The history of the place dates back to the end of the Second World War when the air force base became a storage facility for B-29 and C-47 aircraft. Since then it has expanded on a massive scale as the climate in the Arizona desert is perfect as it has low rainfall, and so the planes suffer less from rusting and are preserved in a better state for longer. The climate has low humidity and an alkaline soil which is also very hard, and consequently parking the aircraft does not require concrete or steel ramps.
What really struck me was the vast space this place occupied. It is 2,600 acres which is the same as 1,430 football pitches. It is possible using Google Earth and typing in the location to see this place, and it is quite something from the air.
Leaving the site you can also see many scrap yards. These are the real bones of aircraft death, and many parts lie here for decades, scavenged and then languishing in the scorching Arizona sun. It is said that they provide perfect homes for rattlesnakes and scorpions, not to mention black widows, and tarantulas! Many real enthusiasts spend many hours wandering the perimeter fences of the graveyard and scrap yards, as well as doing the tour, as this gives them the opportunity to take things at their own pace. If this is you then I strongly suggest you check out the website at www.amarcexperience.com which is an unofficial site offering a brilliant insight into the place and how to make the most of your visit!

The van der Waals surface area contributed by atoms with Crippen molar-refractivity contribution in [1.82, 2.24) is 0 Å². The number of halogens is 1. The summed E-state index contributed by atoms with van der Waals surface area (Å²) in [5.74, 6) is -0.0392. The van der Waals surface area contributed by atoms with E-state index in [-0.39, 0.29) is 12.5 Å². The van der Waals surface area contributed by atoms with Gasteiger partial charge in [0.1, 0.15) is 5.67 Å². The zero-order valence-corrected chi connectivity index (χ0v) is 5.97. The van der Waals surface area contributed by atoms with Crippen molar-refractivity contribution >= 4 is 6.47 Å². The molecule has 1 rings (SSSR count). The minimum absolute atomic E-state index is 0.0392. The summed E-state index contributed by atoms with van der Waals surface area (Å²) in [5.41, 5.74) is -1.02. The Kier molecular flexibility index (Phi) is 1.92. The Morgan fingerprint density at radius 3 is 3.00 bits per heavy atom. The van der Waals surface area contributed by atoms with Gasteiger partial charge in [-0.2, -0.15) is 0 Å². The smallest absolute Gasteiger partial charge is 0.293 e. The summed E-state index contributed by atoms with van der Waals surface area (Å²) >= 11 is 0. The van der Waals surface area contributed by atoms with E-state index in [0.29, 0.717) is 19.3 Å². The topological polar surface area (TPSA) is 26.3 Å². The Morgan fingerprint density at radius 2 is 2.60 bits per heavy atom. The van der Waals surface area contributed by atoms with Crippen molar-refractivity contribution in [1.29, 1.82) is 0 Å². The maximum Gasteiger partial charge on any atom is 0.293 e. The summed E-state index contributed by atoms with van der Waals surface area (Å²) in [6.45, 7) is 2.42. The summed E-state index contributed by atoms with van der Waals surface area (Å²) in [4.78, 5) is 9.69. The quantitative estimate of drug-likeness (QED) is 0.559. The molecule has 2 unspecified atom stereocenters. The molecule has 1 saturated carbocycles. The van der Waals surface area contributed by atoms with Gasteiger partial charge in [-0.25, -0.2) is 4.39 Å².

The diversity of the planes stored here is immense. Some are refitted and sold onto allied governments all over the globe. Some will fly again, while others sit for decades as static reminders of conflict many miles away across oceans and continents. There is one thing for certain a visit here is a sobering reminder of war and a graphic illustration of weaponry. No one can walk away and not feel moved. There was quite a sombre feeling amongst us as we headed home that hot September afternoon. I think a visit here is an experience if untaken you will never forget.
This review has also been published on Ciao under my user name Violet1278 with photographs.